This month Auckland University Press is pleased to publishing ‘A Bloody Difficult Subject’: Ruth Ross, te Tiriti o Waitangi and the Making of History by Professor Bain Attwood.
This book is a sophisticated, multi-faceted history of te Tiriti o Waitangi/the Treaty of Waitangi and its place in New Zealand society. It traces the landmark work of Ruth Ross (a relatively unknown public historian) in analysing the two treaty texts, and explores the influence that law and politics has had on shaping our understanding of te Tiriti. It also examines both the private and public life of history.
One historian’s research and the transformation of te Tiriti in New Zealand life.
Ruth Ross is hardly a household name, yet most New Zealanders today owe the way they understand the Treaty of Waitangi — or te Tiriti o Waitangi as Ross called it — to this remarkable woman’s path-breaking historical research.
Taking us on a journey from small university classes and a lively government department in the nation’s war-time capital to an economically poor but culturally rich Māori community in the far north, and from tiny schools and cloistered university offices to parliamentary committees and a legal tribunal, Attwood enables us to grasp how and why the place of the Treaty of Waitangi in New Zealand law, politics, society and culture has been transformed in the last seven decades.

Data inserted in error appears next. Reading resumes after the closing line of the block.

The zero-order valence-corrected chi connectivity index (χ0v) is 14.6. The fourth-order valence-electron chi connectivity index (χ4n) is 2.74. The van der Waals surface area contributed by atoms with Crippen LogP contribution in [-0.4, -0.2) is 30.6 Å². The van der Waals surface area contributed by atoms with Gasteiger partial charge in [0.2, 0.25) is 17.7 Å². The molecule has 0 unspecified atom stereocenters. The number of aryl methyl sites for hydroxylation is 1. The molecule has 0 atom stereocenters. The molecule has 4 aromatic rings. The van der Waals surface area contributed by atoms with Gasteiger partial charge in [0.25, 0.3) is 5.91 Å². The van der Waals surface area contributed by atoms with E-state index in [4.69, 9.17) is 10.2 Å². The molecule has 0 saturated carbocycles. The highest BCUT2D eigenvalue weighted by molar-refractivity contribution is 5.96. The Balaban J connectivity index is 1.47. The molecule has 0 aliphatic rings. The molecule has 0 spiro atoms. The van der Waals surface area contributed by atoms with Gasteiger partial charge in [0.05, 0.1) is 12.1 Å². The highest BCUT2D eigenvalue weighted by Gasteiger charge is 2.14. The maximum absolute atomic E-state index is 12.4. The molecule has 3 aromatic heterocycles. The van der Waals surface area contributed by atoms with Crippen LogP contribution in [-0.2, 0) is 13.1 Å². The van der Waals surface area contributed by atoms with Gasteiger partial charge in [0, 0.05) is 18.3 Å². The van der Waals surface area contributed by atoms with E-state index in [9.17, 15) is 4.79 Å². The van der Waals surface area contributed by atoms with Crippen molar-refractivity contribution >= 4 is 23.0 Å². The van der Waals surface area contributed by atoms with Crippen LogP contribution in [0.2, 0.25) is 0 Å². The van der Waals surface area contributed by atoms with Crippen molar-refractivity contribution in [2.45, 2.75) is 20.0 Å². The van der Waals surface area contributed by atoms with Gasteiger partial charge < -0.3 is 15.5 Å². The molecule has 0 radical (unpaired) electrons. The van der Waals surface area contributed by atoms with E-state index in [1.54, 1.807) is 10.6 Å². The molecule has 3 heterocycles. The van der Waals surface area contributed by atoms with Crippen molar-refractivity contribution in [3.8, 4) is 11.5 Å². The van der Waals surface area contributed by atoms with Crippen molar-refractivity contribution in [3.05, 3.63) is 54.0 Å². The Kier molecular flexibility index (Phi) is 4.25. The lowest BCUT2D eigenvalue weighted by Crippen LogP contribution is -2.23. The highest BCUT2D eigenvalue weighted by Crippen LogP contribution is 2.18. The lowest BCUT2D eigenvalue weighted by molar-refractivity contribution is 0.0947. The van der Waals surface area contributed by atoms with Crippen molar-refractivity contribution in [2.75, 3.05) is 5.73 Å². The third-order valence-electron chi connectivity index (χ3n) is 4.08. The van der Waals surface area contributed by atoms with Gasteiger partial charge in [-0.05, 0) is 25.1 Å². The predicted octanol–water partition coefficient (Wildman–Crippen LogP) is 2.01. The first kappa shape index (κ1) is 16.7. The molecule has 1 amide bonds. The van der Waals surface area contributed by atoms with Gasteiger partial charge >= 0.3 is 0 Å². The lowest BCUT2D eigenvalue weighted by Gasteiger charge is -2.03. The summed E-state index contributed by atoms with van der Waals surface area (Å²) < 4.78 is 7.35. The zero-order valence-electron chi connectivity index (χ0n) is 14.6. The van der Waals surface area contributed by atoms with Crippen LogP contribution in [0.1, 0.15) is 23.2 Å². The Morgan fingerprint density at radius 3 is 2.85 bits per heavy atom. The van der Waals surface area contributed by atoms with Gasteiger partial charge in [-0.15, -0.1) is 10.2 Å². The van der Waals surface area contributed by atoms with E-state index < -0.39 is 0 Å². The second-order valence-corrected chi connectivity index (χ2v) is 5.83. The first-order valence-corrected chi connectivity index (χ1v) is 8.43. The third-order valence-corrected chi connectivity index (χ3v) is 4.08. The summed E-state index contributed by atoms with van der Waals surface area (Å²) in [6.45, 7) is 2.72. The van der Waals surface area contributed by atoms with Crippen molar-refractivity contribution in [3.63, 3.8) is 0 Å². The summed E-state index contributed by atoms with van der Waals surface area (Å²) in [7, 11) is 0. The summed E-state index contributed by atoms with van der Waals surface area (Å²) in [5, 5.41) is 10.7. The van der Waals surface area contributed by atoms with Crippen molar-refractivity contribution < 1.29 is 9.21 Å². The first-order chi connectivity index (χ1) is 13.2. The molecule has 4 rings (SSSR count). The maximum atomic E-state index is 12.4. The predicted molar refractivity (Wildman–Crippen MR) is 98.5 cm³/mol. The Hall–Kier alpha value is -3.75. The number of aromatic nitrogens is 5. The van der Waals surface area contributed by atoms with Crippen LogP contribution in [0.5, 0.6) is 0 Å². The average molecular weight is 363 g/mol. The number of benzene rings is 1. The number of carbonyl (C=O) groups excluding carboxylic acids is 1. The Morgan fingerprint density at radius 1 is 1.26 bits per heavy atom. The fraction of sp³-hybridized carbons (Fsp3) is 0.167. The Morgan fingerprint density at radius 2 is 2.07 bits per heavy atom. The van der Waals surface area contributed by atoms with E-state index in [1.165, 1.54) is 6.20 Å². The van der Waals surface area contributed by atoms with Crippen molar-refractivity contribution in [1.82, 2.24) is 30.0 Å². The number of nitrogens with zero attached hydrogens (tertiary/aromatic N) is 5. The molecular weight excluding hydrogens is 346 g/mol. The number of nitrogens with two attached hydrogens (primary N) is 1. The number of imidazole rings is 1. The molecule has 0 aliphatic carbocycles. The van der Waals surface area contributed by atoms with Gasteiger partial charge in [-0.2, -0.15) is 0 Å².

A frank and moving meditation on the making of history and its advantages and disadvantages for life in a democratic society, A Bloody Difficult Subject is a surprising story full of unforeseen circumstances, unexpected twists, unlikely turns and unanticipated outcomes.
Bain Attwood is a professor of history at Monash University in Melbourne. He is the author of several books, including Telling the Truth about Aboriginal History (Allen & Unwin, 2005), Possession: Batman’s Treaty and the Matter of History (Melbourne University Press, 2009) and Empire and the Making of Native Title (Cambridge University Press, 2020). A graduate of universities on both sides of the Tasman, he has held fellowships at the Australian National University and Cambridge University and a visiting professorship at Harvard University. Empire and the Making of Native Title was the joint winner of the New Zealand Historical Association’s 2021 W.H. Oliver Prize for the best book on any aspect of New Zealand history, and was shortlisted for the 2022 Ernest Scott Prize for the most distinguished contribution to the history of Australia or New Zealand or the history of colonisation.